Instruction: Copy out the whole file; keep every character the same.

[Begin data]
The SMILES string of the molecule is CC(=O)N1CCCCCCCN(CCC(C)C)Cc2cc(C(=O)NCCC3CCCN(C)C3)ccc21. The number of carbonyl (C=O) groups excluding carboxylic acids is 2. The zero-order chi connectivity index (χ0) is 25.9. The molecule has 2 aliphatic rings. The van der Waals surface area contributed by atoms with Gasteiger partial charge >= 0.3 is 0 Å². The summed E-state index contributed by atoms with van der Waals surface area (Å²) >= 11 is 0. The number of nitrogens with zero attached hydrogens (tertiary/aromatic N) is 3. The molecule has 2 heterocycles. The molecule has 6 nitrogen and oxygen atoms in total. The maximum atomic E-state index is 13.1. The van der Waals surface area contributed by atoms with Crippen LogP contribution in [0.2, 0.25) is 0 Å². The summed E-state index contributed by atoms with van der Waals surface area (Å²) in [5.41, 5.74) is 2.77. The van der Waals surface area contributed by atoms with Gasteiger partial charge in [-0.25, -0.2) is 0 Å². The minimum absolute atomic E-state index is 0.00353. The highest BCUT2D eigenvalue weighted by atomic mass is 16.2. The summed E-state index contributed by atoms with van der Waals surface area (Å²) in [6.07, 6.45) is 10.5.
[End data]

The SMILES string of the molecule is CC(=O)N1CCCCCCCN(CCC(C)C)Cc2cc(C(=O)NCCC3CCCN(C)C3)ccc21. The number of carbonyl (C=O) groups excluding carboxylic acids is 2. The zero-order chi connectivity index (χ0) is 25.9. The molecule has 2 aliphatic rings. The van der Waals surface area contributed by atoms with Gasteiger partial charge >= 0.3 is 0 Å². The summed E-state index contributed by atoms with van der Waals surface area (Å²) >= 11 is 0. The number of nitrogens with zero attached hydrogens (tertiary/aromatic N) is 3. The molecule has 2 heterocycles. The molecule has 6 nitrogen and oxygen atoms in total. The maximum atomic E-state index is 13.1. The van der Waals surface area contributed by atoms with Crippen LogP contribution in [0.2, 0.25) is 0 Å². The summed E-state index contributed by atoms with van der Waals surface area (Å²) in [5.41, 5.74) is 2.77. The van der Waals surface area contributed by atoms with Gasteiger partial charge in [-0.25, -0.2) is 0 Å². The minimum absolute atomic E-state index is 0.00353. The highest BCUT2D eigenvalue weighted by atomic mass is 16.2. The summed E-state index contributed by atoms with van der Waals surface area (Å²) in [6.07, 6.45) is 10.5.